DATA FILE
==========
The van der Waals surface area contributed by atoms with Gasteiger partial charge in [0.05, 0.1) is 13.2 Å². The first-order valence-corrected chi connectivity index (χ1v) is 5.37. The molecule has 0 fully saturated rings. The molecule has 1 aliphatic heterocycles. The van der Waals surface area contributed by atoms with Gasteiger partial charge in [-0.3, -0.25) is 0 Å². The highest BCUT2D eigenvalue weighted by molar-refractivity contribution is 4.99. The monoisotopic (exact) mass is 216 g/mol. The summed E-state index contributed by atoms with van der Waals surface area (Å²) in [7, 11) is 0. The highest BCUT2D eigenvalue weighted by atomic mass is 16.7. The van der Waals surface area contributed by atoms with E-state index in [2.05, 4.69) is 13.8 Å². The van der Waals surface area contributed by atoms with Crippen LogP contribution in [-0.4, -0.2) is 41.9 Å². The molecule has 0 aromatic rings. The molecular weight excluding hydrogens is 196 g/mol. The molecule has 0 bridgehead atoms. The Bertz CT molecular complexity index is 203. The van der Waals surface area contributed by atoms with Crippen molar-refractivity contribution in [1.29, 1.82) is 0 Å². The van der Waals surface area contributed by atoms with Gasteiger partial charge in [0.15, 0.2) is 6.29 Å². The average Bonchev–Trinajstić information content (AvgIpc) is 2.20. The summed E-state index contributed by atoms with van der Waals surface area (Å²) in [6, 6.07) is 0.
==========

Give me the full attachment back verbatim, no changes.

The van der Waals surface area contributed by atoms with Gasteiger partial charge in [0.05, 0.1) is 13.2 Å². The first-order valence-corrected chi connectivity index (χ1v) is 5.37. The molecule has 0 fully saturated rings. The molecule has 1 aliphatic heterocycles. The van der Waals surface area contributed by atoms with Gasteiger partial charge in [-0.3, -0.25) is 0 Å². The highest BCUT2D eigenvalue weighted by molar-refractivity contribution is 4.99. The monoisotopic (exact) mass is 216 g/mol. The summed E-state index contributed by atoms with van der Waals surface area (Å²) in [7, 11) is 0. The highest BCUT2D eigenvalue weighted by atomic mass is 16.7. The van der Waals surface area contributed by atoms with E-state index in [2.05, 4.69) is 13.8 Å². The van der Waals surface area contributed by atoms with Crippen LogP contribution in [-0.4, -0.2) is 41.9 Å². The molecule has 0 aromatic rings. The molecular weight excluding hydrogens is 196 g/mol. The molecule has 0 bridgehead atoms. The Bertz CT molecular complexity index is 203. The van der Waals surface area contributed by atoms with Crippen molar-refractivity contribution in [1.29, 1.82) is 0 Å². The van der Waals surface area contributed by atoms with Gasteiger partial charge in [0.15, 0.2) is 6.29 Å². The average Bonchev–Trinajstić information content (AvgIpc) is 2.20. The summed E-state index contributed by atoms with van der Waals surface area (Å²) in [6, 6.07) is 0.